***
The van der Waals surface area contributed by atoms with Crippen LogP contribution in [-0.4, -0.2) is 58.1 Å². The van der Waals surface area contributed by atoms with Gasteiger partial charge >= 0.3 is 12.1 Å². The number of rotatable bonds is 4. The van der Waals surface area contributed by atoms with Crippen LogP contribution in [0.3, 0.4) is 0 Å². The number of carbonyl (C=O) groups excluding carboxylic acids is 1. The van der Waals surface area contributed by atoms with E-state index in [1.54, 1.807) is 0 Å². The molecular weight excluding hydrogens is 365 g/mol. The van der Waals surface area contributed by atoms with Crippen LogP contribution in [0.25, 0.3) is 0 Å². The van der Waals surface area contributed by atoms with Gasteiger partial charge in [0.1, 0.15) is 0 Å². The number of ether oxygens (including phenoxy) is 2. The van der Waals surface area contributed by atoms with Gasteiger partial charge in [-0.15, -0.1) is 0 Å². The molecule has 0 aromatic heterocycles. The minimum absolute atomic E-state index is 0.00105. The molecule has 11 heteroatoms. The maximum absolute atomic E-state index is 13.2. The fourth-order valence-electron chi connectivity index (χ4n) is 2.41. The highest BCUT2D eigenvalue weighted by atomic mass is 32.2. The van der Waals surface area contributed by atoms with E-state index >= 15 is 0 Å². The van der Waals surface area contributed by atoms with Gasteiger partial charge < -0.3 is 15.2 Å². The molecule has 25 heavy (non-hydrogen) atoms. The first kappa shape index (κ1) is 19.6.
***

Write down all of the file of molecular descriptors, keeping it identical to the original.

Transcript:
The van der Waals surface area contributed by atoms with Crippen LogP contribution in [-0.4, -0.2) is 58.1 Å². The van der Waals surface area contributed by atoms with Gasteiger partial charge >= 0.3 is 12.1 Å². The number of rotatable bonds is 4. The van der Waals surface area contributed by atoms with Crippen LogP contribution in [0.3, 0.4) is 0 Å². The number of carbonyl (C=O) groups excluding carboxylic acids is 1. The van der Waals surface area contributed by atoms with E-state index in [1.54, 1.807) is 0 Å². The molecular weight excluding hydrogens is 365 g/mol. The van der Waals surface area contributed by atoms with Crippen LogP contribution in [0.25, 0.3) is 0 Å². The van der Waals surface area contributed by atoms with Gasteiger partial charge in [0.1, 0.15) is 0 Å². The number of ether oxygens (including phenoxy) is 2. The van der Waals surface area contributed by atoms with Gasteiger partial charge in [-0.15, -0.1) is 0 Å². The molecule has 0 aromatic heterocycles. The minimum absolute atomic E-state index is 0.00105. The molecule has 11 heteroatoms. The maximum absolute atomic E-state index is 13.2. The fourth-order valence-electron chi connectivity index (χ4n) is 2.41. The highest BCUT2D eigenvalue weighted by atomic mass is 32.2. The van der Waals surface area contributed by atoms with E-state index >= 15 is 0 Å². The van der Waals surface area contributed by atoms with Gasteiger partial charge < -0.3 is 15.2 Å². The molecule has 25 heavy (non-hydrogen) atoms. The first kappa shape index (κ1) is 19.6.